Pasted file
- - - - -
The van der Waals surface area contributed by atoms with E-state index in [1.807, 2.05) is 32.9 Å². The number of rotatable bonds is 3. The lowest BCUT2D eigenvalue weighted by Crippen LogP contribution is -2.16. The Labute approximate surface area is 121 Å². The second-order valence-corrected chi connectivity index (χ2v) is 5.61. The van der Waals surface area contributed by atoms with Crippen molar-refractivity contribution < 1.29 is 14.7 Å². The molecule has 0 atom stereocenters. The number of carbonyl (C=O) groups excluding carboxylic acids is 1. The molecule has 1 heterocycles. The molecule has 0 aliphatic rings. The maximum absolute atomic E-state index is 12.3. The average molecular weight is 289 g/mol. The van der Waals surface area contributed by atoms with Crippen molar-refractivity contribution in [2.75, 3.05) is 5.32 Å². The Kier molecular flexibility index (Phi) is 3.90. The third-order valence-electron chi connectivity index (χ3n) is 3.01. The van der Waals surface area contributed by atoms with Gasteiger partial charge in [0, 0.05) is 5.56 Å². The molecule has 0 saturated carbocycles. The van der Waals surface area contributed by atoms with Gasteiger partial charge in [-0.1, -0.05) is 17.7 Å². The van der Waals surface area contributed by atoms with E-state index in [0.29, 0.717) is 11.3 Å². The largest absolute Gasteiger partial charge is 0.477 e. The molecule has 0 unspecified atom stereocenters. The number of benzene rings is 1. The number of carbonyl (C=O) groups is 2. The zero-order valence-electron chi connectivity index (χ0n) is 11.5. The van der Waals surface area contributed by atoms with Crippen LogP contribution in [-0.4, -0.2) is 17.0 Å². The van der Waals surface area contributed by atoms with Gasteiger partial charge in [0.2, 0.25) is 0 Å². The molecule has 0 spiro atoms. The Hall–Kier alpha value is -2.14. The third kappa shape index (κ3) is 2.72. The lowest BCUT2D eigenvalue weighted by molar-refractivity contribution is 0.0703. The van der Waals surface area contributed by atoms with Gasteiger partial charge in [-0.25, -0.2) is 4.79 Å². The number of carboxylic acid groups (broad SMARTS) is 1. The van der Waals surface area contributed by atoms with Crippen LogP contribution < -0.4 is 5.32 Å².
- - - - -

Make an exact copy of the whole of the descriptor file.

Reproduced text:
The van der Waals surface area contributed by atoms with E-state index in [1.807, 2.05) is 32.9 Å². The number of rotatable bonds is 3. The lowest BCUT2D eigenvalue weighted by Crippen LogP contribution is -2.16. The Labute approximate surface area is 121 Å². The second-order valence-corrected chi connectivity index (χ2v) is 5.61. The van der Waals surface area contributed by atoms with Crippen molar-refractivity contribution < 1.29 is 14.7 Å². The molecule has 0 atom stereocenters. The number of carbonyl (C=O) groups excluding carboxylic acids is 1. The molecule has 1 heterocycles. The molecule has 0 aliphatic rings. The maximum absolute atomic E-state index is 12.3. The average molecular weight is 289 g/mol. The van der Waals surface area contributed by atoms with Crippen molar-refractivity contribution in [2.75, 3.05) is 5.32 Å². The Kier molecular flexibility index (Phi) is 3.90. The third-order valence-electron chi connectivity index (χ3n) is 3.01. The van der Waals surface area contributed by atoms with Gasteiger partial charge in [0, 0.05) is 5.56 Å². The molecule has 0 saturated carbocycles. The van der Waals surface area contributed by atoms with Gasteiger partial charge in [-0.1, -0.05) is 17.7 Å². The van der Waals surface area contributed by atoms with E-state index in [0.29, 0.717) is 11.3 Å². The largest absolute Gasteiger partial charge is 0.477 e. The molecule has 0 unspecified atom stereocenters. The number of benzene rings is 1. The number of carbonyl (C=O) groups is 2. The zero-order valence-electron chi connectivity index (χ0n) is 11.5. The van der Waals surface area contributed by atoms with Crippen LogP contribution in [-0.4, -0.2) is 17.0 Å². The van der Waals surface area contributed by atoms with Gasteiger partial charge in [0.2, 0.25) is 0 Å². The molecule has 0 spiro atoms. The Hall–Kier alpha value is -2.14. The third kappa shape index (κ3) is 2.72. The lowest BCUT2D eigenvalue weighted by molar-refractivity contribution is 0.0703. The van der Waals surface area contributed by atoms with Gasteiger partial charge in [-0.25, -0.2) is 4.79 Å². The number of carboxylic acid groups (broad SMARTS) is 1. The van der Waals surface area contributed by atoms with Crippen LogP contribution < -0.4 is 5.32 Å².